As a country with the largest Muslim majority in the world, Indonesia holds a very important role in enhancing Muslims’ awareness of — and attention to ­— wildlife, especially given the nation’s great diversity of wildlife species.

Based on estimates, Indonesia is home to 300,000 animal species or 17 percent of the world’s wildlife, although the country represents only 1.3 percent of the world’s land area.

It is believed that once Indonesian Muslims become better acquainted with the need for protecting animals, wildlife as well as domestic species, many more species of animals will be preserved in the end.

Many people still mistreat animals. A survey conducted by ProFauna Indonesia in 70 bird markets in 2009 discovered 183 protected species were still being traded illegally.

Of the 70 bird markets or locations inspected in 58 cities, 14 traded parrots and cockatoos, 21 primates, 11 mammals and 13 raptors. Eleven markets sold protected species of songbirds.

“We deal with this problem by taking a religious approach, especially Islam as the religion of the majority in Indonesia,” said the alumnus of the School of Biology, Brawijaya University, Malang.

Meanwhile, the head of Al-Hikam Islamic boarding school, Malang, Mohammad Nafi’, pointed out that although the earth and its resources were meant for humans, Islam had also taught its followers to conserve nature.

“Allah evidently forbids us from inflicting damage on the earth, which has a broad meaning because it involves nature and living organisms on its surface, including wildlife as part of nature,” added Mohammad Nafi’.

According to Nafi’, many stories in the holy book Al Qur’an and Hadith (traditions and sayings of Prophet Mohammad) show that Islam teaches Muslims to love animals.

The tale of a woman relieved of her sin for having given water to a thirsty dog is an example.

“The stories of Solomon and Noah also further indicates that animals are not to be abused,” he noted.

The copies of the guidebook will later be distributed to all boarding schools for free.

According to Purnawan Dwikora Negara, an environmental law lecturer at Malang’s Widya Gama University, taking a religious approach to raise awareness about the environment is indeed a necessary breakthrough. So far, channels such as religion, which do not involve litigation, have sometimes been able to address problems arising in society, including those pertaining to the environment.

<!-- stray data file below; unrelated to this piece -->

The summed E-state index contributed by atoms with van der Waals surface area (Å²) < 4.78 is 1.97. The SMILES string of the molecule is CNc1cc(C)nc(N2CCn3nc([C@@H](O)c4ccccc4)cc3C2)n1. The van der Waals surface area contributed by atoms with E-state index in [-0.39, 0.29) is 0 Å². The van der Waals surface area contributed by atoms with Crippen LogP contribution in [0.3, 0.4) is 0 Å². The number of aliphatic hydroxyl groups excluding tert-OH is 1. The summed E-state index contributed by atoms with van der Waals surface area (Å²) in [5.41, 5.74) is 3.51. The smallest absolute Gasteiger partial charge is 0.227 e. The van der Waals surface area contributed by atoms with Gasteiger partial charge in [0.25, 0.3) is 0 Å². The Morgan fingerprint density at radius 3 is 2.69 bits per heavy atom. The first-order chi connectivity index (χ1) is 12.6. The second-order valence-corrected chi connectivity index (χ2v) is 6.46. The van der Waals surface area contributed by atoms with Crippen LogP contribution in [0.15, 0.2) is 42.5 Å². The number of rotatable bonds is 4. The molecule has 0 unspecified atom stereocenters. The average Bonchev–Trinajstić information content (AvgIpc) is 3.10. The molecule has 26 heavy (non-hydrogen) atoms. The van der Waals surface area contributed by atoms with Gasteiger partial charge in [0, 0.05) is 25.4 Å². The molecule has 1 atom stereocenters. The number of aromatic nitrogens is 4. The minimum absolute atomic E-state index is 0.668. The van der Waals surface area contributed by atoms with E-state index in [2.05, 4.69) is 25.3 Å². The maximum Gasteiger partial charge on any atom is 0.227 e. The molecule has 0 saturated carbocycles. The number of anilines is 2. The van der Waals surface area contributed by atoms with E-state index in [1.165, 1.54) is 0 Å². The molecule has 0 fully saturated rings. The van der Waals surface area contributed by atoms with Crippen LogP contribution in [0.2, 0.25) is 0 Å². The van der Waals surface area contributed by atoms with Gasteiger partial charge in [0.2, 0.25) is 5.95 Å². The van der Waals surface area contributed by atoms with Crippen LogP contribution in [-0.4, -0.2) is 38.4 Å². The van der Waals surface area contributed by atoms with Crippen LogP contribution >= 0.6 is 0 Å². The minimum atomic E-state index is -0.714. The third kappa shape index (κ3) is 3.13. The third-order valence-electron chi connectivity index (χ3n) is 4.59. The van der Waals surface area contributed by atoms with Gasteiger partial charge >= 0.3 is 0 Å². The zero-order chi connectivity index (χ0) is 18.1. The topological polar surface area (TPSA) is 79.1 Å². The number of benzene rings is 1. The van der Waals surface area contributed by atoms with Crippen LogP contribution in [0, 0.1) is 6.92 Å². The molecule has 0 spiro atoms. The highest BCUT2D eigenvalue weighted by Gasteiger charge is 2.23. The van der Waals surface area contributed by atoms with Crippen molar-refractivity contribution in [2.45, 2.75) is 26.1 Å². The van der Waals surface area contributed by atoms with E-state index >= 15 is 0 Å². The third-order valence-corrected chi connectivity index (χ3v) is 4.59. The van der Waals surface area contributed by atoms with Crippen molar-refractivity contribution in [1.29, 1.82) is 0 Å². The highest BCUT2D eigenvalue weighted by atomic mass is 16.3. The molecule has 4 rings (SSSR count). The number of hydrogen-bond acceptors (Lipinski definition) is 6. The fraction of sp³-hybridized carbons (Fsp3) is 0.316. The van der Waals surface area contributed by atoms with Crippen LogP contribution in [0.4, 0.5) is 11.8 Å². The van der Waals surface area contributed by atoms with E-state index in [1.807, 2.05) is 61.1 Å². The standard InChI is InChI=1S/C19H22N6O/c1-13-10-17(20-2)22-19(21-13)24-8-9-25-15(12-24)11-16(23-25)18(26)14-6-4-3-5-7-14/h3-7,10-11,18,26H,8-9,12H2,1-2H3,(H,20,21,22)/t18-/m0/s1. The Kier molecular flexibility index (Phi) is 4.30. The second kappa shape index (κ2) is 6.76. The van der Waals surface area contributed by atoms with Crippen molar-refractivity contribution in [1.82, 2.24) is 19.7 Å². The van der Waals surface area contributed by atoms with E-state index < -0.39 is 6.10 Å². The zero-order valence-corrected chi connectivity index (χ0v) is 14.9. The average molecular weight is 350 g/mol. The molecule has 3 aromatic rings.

“On average, the rate of success using methods that avoid litigation can reach 60-70 percent,” Purnawan pointed out.

Even though laws have been passed, such as Law No.5/1990 on the conservation of biological resources and their ecosystem — which stipulates a five-year imprisonment and a Rp 100 million fine for the trading of protected wildlife — illegal transactions continue to take place openly in many places in Indonesia.

Therefore, Purnawan sees what NGOs like ProFauna have done with boarding schools as a progressive approach.

“It’s because religious communities have the highest level of obedience in Indonesian society. We leverage this,” said Purnawan.

Besides, the Indonesian Environment Forum (Walhi) has taken the same progressive path campaigning for the environment with religious students.

— Photos by Wahyoe Boediwardhana

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Forests are key for high quality water supply

Better forest management needed to maximize water-related benefits from forests
FAO 18 Mar 11;

18 March, 2011, Rome - By 2025, 1.8 billion people will be living in regions with absolute water scarcity and two-thirds of the world's population may experience water-stress conditions. Forests capture and store water and can play an important role in providing drinking water for millions of people in the world's mega-cities. Given this fact, the members of the Collaborative Partnership on Forests (CPF), international organizations involved in forests, call upon countries to pay more attention to forest protection and management for the provision of clean water.

"Forests are part of the natural infrastructure of any country and are essential to the water cycle", said Eduardo Rojas-Briales, Assistant Director General of the FAO Forestry Department.